As anticipated by the Tánaiste Leo Varadkar earlier today, the UK tonight announced further unilateral extensions to the grace periods governing the operation of the Northern Ireland Protocol.
The announcement came in a written ministerial statement laid before the House of Lords by David Frost, Minister of State in the Cabinet Office and the chief interlocutor on the Protocol.
It was obliquely worded. The UK had proposed a "standstill" arrangement on 23 July, whereby the EU would effectively pause its legal action over the UK's earlier breaches of the Protocol, and keep all grace periods in place.
While the EU announced on 27 July - somewhat unexpectedly - that it would pause the latest stage in its legal proceedings, the Commission did not promise to roll over grace periods indefinitely.
Despite that, in his statement tonight Mr Frost simply said the UK would "continue to operate the Protocol on the current basis", including the "grace periods and easements currently in force".
There was no mention of the word "extension" but that is what the statement means.
The European Commission was expecting such a move. Its muted response so far is part of a fresh strategy by Brussels and member states to avoid what some officials see as the trap of having endless deadlines, cliff edges and punch-ups with London.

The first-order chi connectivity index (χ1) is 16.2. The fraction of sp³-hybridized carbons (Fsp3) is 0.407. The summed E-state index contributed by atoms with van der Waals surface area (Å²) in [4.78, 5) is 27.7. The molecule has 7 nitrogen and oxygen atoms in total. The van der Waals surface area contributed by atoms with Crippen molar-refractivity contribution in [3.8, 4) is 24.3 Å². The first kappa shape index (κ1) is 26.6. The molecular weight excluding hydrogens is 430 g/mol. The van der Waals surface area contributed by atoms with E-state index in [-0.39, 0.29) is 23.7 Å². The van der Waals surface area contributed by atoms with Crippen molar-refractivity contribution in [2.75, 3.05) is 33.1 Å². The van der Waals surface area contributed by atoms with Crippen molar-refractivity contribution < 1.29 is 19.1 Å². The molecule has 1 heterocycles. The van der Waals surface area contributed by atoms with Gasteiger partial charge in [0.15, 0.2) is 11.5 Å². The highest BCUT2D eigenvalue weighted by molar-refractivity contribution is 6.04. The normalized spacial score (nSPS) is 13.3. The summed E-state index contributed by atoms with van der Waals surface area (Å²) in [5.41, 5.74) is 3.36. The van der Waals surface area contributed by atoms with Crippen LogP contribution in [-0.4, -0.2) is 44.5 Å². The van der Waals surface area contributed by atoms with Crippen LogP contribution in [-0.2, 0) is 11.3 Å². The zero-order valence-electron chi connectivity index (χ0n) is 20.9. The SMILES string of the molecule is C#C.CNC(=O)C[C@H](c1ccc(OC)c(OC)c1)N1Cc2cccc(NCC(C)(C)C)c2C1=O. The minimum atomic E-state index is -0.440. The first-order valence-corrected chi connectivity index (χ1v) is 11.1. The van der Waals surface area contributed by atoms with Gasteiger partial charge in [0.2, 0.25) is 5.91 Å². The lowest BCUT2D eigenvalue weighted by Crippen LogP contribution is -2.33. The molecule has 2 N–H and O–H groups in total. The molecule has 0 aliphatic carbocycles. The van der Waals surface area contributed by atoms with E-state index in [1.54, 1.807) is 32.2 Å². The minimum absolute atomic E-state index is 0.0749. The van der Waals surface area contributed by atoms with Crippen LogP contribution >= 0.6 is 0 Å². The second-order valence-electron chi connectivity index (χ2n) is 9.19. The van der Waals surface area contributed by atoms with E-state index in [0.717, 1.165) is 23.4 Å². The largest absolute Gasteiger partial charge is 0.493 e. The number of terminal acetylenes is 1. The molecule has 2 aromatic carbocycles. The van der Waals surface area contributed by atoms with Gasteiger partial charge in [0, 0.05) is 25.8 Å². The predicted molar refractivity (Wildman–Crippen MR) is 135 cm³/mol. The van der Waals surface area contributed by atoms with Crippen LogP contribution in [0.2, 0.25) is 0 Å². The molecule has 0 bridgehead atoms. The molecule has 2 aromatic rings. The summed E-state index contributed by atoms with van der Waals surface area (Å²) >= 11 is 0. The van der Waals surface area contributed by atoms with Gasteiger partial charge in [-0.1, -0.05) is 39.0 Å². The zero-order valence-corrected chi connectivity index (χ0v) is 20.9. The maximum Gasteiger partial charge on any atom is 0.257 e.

Ahead of the announcement, officials and diplomats speculated that the EU would simply "note" any new unilateral extension, without triggering fresh legal action.
Indeed, at 19:41 Brussels time, the Commission’s spokesman Dan Ferrie tweeted a link to a statement which said that the Commission "take[s] note of the UK ministerial statement regarding the operation of the Protocol on the current basis, including the continuation of existing grace periods".
There was a stern reminder that the EU will not renegotiate the Protocol, and that it was a legally binding, international agreement, with obligations on both sides.
On 21 July the UK published its Command Paper, setting out what it sees as a necessary "rebalancing" of the Protocol.
The 22-page document amounts to a sweeping renegotiation: customs and agri-food checks and controls would only be necessary for goods entering Northern Ireland from GB that were clearly destined for the Republic of Ireland.
There would be a dual regulatory system so that goods produced in GB would be recognised in Northern Ireland (which remains part of the EU’s single market) and vice versa.
Medicines would be taken out of the Protocol completely, there would be no requirement for any information on goods entering GB from NI (except in extremely limited circumstances), and the European Court of Justice would no longer have any role in adjudicating on any issues that arose in relation to the application of EU law in Northern Ireland.
The EU’s response was (again) deliberately low key, but it was widely believed in Brussels and capitals that large parts of the Command Paper amounted to a root and branch re-writing of the Protocol.